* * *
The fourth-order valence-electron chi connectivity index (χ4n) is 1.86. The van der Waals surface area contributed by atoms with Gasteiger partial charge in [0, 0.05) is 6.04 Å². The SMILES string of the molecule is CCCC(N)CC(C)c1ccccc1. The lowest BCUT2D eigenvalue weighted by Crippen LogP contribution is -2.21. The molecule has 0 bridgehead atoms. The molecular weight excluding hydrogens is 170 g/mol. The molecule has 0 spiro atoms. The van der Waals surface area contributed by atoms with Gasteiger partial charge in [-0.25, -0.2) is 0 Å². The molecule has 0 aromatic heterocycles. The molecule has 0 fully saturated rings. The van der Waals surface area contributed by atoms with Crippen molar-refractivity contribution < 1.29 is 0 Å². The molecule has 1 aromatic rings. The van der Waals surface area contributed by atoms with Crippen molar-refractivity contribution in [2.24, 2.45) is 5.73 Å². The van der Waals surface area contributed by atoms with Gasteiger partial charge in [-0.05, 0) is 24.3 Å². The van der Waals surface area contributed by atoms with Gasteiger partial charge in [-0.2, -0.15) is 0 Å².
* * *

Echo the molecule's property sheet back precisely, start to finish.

The fourth-order valence-electron chi connectivity index (χ4n) is 1.86. The van der Waals surface area contributed by atoms with Gasteiger partial charge in [0, 0.05) is 6.04 Å². The SMILES string of the molecule is CCCC(N)CC(C)c1ccccc1. The lowest BCUT2D eigenvalue weighted by Crippen LogP contribution is -2.21. The molecule has 0 bridgehead atoms. The molecular weight excluding hydrogens is 170 g/mol. The molecule has 0 spiro atoms. The van der Waals surface area contributed by atoms with Gasteiger partial charge in [-0.25, -0.2) is 0 Å². The molecule has 0 aromatic heterocycles. The molecule has 0 fully saturated rings. The van der Waals surface area contributed by atoms with Crippen molar-refractivity contribution < 1.29 is 0 Å². The molecule has 1 aromatic rings. The van der Waals surface area contributed by atoms with Crippen molar-refractivity contribution in [2.24, 2.45) is 5.73 Å². The van der Waals surface area contributed by atoms with Gasteiger partial charge in [-0.05, 0) is 24.3 Å². The van der Waals surface area contributed by atoms with Gasteiger partial charge in [-0.2, -0.15) is 0 Å².